- Ham and Cheese: Despite Graham Crowden's legendary chewing of scenery there was plenty of set left for other actors to dine on. One of the other characters - the co-pilot, played by Malcolm Terris - has the catchphrase "WEAKLING SCUM!" that he delivers in increasingly over-the-top pantomimic ways. Even more delicious is that during his death scene he overacts so spectacularly that his trousers visibly split. According to Doctor Who Magazine, "WEAKLING SCUM!!!" wasn't even in the script, Terris came up with it all by himself. Pop him between two slices of bread and you'd have a ham and cheese sandwich you could use to beat a bear to death.
- Harsher in Hindsight: All the talk about the Nimon being the last survivor of his race becomes pretty dark to a New Who viewer.
- Memetic Mutation:
- "MY DREAMS OF CONQUEST".
- "YOU MEDDLESOME HUSSY!"
- "HOW MANY NIMONS HAVE YOU SEEN TODAY?"
- My DREEEAMS of con-QUEST.
- While the above is certainly the most narmful, pretty much the whole story is narm after narm after narm. And thats before the trousers splitting scene. It truly is So Bad, It's Good on sheer pantomime alone. Graham Crowden really steals the show; "LORD NIIIIIMON! It is I! Soldeeeeeeed!", "The Nimon be praised!" "IIIIIIII SAAAAAAAAAAW TWOOOOOOOOOOOO!!!"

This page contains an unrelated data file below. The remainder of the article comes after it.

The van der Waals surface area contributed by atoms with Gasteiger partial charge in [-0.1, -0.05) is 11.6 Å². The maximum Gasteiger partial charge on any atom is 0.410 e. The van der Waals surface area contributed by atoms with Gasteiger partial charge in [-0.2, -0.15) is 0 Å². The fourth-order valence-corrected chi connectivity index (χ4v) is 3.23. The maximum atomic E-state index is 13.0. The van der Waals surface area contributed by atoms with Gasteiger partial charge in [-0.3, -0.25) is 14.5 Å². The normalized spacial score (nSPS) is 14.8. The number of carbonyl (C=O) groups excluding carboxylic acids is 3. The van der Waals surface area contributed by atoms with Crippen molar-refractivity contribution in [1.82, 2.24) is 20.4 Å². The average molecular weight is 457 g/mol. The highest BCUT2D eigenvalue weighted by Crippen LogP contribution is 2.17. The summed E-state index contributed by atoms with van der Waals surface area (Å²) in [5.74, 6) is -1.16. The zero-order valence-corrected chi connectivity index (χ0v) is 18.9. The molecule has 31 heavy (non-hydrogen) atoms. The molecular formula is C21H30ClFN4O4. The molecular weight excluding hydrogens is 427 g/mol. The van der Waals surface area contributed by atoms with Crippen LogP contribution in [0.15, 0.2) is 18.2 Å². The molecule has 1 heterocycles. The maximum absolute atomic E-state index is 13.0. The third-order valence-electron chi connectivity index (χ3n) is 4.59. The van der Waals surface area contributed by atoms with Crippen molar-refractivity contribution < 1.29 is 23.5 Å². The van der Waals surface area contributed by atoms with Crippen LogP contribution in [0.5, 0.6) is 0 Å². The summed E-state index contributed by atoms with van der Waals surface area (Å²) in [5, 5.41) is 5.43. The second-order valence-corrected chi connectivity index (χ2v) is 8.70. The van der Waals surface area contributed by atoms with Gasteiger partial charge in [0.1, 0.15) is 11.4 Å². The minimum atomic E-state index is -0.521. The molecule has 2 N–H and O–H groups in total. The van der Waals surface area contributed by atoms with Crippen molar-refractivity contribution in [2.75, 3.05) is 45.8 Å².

- The best part? Years earlier, the actor who delivered that glorious dose of camp turned down the opportunity to play The Fourth Doctor. Now imagine him in the role.
- So Bad, It's Good: The story was best summed up by The Discontinuity Guide as "Wonderful with some friends and a bottle of wine". Graham Crowden's performance as Soldeed is by far one of the hammiest, most over-the-top performances in the entire series, and that is really saying something. His death scene is proof enough.
- Special Effect Failure:
- An actor's legs are still visible standing still through a Chroma Key portal into which he has fallen, even after his character was supposed to have left the scene.
- The Nimon are not the greatest-looking monsters the series has ever created, to put it mildly. If you watch closely, you can see the masks slip and the actor's neck underneath.
- Some 'asteroids' in a space sequence are obviously just bits of cereal.
YMMV / Doctor Who S17 E5 "The Horns of Nimon"